His face was as still as ever I’d seen it, still as a pond iced thickly over, yet his lips, that always looked so strangely red and naked between the black fringes of his beard, now curved a little. He smiled; he welcomed his bride home.
The Marquis is surrounded by equally ominous characters. The chauffeur eyes the young bride ‘invidiously’ (invidious – tending to cause discontent, animosity, or envy). Even the housekeeper ‘had a bland, pale, impassive, dislikeable face beneath the impeccably starched white linen head-dress of the region. Her greeting, correct but lifeless, chilled me.‘ This feels like a house of ghosts, except for the blind piano-tuner, whose very blindness makes him innocent. He therefore is immune to corruption, unable to see the torture chamber, as other members of the household presumably can.
Less information is given about the mother, but at the end we realise we’ve been given more than enough. We know that this is a mother who will miss her daughter dearly:
[Mother] would linger over this torn ribbon and that faded photograph with all the half-joyous, half-sorrowful emotions of a woman on her daughter’s wedding day.
We also know that she has bravery and adventure in her past:
Are you sure you love him? There was a dress for her, too; black silk, with the dull, prismatic sheen of oil on water, finer than anything she’d worn since that adventurous girlhood in Indo-China, daughter of a rich tea planter. My eagle-featured, indomitable mother; what other student at the Conservatoire could boast that her mother had outfaced a junkful of Chinese pirates, nursed a village through a visitation of the plague, shot a man-eating tiger with her own hand and all before she was as old as I?
We are given this information near the beginning of the story and are almost encouraged to forget about it as, like the new bride, we are forced to confront immediate and present danger; the ominous intentions of the monstrous Marquis. Yet when the mother saves the day we are both surprised and not surprised.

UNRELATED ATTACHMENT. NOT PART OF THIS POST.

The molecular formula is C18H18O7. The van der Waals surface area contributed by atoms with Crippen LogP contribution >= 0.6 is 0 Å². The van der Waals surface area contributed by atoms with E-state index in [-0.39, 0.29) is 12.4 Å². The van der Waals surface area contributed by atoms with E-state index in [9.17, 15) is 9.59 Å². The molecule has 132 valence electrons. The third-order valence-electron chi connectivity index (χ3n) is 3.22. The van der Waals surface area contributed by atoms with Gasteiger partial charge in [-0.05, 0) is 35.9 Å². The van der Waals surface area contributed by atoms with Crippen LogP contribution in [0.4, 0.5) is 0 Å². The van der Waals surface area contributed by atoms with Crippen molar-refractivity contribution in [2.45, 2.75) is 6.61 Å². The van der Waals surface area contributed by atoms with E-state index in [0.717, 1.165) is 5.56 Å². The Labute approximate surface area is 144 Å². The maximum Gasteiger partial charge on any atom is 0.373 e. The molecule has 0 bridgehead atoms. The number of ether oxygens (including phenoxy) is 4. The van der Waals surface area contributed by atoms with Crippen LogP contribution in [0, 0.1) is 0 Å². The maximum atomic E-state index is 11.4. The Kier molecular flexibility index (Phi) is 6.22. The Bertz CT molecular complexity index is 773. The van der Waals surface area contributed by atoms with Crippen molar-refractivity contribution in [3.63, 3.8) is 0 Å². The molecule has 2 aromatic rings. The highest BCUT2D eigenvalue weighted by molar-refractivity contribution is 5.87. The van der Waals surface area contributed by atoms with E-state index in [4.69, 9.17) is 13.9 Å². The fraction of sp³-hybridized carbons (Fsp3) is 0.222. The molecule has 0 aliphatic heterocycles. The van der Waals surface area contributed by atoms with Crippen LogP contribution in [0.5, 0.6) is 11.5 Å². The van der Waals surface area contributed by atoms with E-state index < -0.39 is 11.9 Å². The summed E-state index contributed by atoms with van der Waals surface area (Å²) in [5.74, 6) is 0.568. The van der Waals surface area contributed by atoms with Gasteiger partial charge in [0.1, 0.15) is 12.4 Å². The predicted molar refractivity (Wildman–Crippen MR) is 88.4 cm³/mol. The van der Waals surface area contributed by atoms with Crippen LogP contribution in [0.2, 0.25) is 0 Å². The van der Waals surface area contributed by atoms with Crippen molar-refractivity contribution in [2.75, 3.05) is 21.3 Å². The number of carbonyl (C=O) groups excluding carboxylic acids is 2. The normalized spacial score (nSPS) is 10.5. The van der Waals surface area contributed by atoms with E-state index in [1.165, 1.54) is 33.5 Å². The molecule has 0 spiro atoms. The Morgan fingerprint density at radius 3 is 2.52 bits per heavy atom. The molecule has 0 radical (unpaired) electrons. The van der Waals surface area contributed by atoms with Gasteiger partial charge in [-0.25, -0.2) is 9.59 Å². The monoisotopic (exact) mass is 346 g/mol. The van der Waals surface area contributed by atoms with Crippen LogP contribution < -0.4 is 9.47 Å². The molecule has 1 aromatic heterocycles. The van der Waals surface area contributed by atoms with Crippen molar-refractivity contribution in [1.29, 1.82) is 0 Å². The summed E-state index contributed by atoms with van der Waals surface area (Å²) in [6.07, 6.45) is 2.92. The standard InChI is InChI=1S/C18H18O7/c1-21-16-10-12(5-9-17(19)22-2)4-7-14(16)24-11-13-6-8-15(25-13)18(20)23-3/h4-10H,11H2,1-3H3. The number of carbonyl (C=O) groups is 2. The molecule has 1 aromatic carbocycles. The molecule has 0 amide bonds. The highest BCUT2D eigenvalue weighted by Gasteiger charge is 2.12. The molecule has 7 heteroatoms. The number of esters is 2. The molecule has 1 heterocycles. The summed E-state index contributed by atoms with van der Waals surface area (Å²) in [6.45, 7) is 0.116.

For me, a narrative is an argument stated in fictional terms.
– Angela Carter
Angela Carter writes with a left-wing feminist ideology (which is why I enjoy her stories), and anyone who is moderately well-read in feminism will recognise phrases such as ‘And, as at the opera, when I had first seen my flesh in his eyes, I was aghast to feel myself stirring’ from books such as Naomi Wolf’s The Beauty Myth, in which Wolf explains that women are acculturated to view women’s bodies as sexual objects just as men are, and therefore derive pleasure from sex by imagining themselves from their male partner’s point of view. The entire story is about the young women as sexual object, with the narrator herself cognisant of the fact that was an item to be purchased then consumed as a dish.
The narrator’s left-leaning politics are made apparent in the ending, when she gives most of the wealth away to the poor. She is uncomfortable with wealth made from others’ poverty and addictions.
As Frances Spufford points out, the original intended message for the Bluebeard story was that women shouldn’t be curious.
Astonishingly, the moral traditionally tacked on to the story was that curiosity is dangerous — as if Bluebeard’s murderous rage were the wife’s fault for looking inside the chamber. Can anyone really have believed that if she hadn’t, they would have lived happily ever after, the plot flipping over into Beauty and the Beast despite the butchery in the basement? Even more astonishingly, Bruno Bettelheim, concentration-camp survivor, effectively concurred. Leaping past the issue of who did what to whom in the chamber, and taking it as a symbol of forbidden knowledge in a general, sexual sense, he interpreted Bluebeard as a story about a woman’s infidelity and — twisting time strangely — her husband’s anger over it. Bettelheim’s moral: ‘Women, don’t give in to your sexual curiosity; men, don’t permit yourself to be carried away by your anger at being sexually betrayed.’
— The Child That Books Built
The movement in the 1970s, of which Angela Carter was a big part, was in response to people like Bettelheim, still interpreting traditional tales in horribly sexist fashion. Bettelheim was an asshole who set psychology back a couple of decades. Look up his theories on the causes of autism. (tl;dr: Refrigerator Mothers)
Many of Carter’s figures and motifs appear in the Grimms’ collection of Children’s and Household Tales (1812–57). Carter was also a big fan of Edgar Allan Poe.
This first person narrator is retelling a story from a time when she was much younger: ‘My satin nightdress had just been shaken from its wrappings; it had slipped over my young girl’s pointed breasts and shoulders.’ So we know from the outset that she has survived the tale. She has also gained the insight that only comes with hindsight, which is a good technique to use when writing in the first person because it allows certain advantages of the third-person narrator. The story is written as a kind of confession/setting the record straight. The reader feels as if we are being let in on a community secret.
There is plenty of foreshadowing about the ominous, animalistic nature of the husband:
- I could see the dark, leonine shape of his head
- though he was a big man, he moved as softly as if all his shoes had soles of velvet, as if his footfall turned the carpet into snow. (He creeps around silently, as a dog can, with the coldness of a ghost.)
- there were streaks of pure silver in his dark mane.